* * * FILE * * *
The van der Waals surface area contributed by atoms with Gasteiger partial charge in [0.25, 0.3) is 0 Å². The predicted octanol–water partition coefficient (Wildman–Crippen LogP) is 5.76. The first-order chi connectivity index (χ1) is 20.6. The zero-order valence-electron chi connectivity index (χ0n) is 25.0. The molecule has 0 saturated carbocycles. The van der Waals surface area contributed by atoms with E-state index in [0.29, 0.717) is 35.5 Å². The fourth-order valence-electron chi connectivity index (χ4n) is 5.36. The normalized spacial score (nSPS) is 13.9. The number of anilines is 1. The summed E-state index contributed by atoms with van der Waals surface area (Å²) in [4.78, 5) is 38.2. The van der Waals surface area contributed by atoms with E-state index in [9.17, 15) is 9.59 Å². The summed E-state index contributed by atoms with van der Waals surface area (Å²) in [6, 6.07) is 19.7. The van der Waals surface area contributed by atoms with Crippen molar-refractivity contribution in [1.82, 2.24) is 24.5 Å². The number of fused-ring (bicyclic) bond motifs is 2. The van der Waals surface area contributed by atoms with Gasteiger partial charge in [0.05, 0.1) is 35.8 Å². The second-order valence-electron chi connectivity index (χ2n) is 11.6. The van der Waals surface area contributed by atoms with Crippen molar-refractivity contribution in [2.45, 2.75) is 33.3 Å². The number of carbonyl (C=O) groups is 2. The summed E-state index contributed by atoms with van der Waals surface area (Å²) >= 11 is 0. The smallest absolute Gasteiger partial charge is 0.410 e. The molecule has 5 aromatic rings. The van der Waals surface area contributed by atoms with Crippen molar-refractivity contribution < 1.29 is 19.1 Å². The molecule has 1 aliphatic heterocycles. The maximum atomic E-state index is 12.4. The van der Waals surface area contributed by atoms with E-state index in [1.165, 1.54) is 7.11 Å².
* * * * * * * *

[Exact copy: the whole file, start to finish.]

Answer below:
The van der Waals surface area contributed by atoms with Gasteiger partial charge in [0.25, 0.3) is 0 Å². The predicted octanol–water partition coefficient (Wildman–Crippen LogP) is 5.76. The first-order chi connectivity index (χ1) is 20.6. The zero-order valence-electron chi connectivity index (χ0n) is 25.0. The molecule has 0 saturated carbocycles. The van der Waals surface area contributed by atoms with E-state index in [0.29, 0.717) is 35.5 Å². The fourth-order valence-electron chi connectivity index (χ4n) is 5.36. The normalized spacial score (nSPS) is 13.9. The number of anilines is 1. The summed E-state index contributed by atoms with van der Waals surface area (Å²) in [4.78, 5) is 38.2. The van der Waals surface area contributed by atoms with E-state index in [9.17, 15) is 9.59 Å². The summed E-state index contributed by atoms with van der Waals surface area (Å²) in [6, 6.07) is 19.7. The van der Waals surface area contributed by atoms with Crippen molar-refractivity contribution in [1.82, 2.24) is 24.5 Å². The number of fused-ring (bicyclic) bond motifs is 2. The van der Waals surface area contributed by atoms with Gasteiger partial charge in [0.05, 0.1) is 35.8 Å². The second-order valence-electron chi connectivity index (χ2n) is 11.6. The van der Waals surface area contributed by atoms with Crippen molar-refractivity contribution in [2.45, 2.75) is 33.3 Å². The number of carbonyl (C=O) groups is 2. The summed E-state index contributed by atoms with van der Waals surface area (Å²) >= 11 is 0. The smallest absolute Gasteiger partial charge is 0.410 e. The molecule has 5 aromatic rings. The van der Waals surface area contributed by atoms with Crippen molar-refractivity contribution < 1.29 is 19.1 Å². The molecule has 1 aliphatic heterocycles. The maximum atomic E-state index is 12.4. The van der Waals surface area contributed by atoms with E-state index in [1.165, 1.54) is 7.11 Å².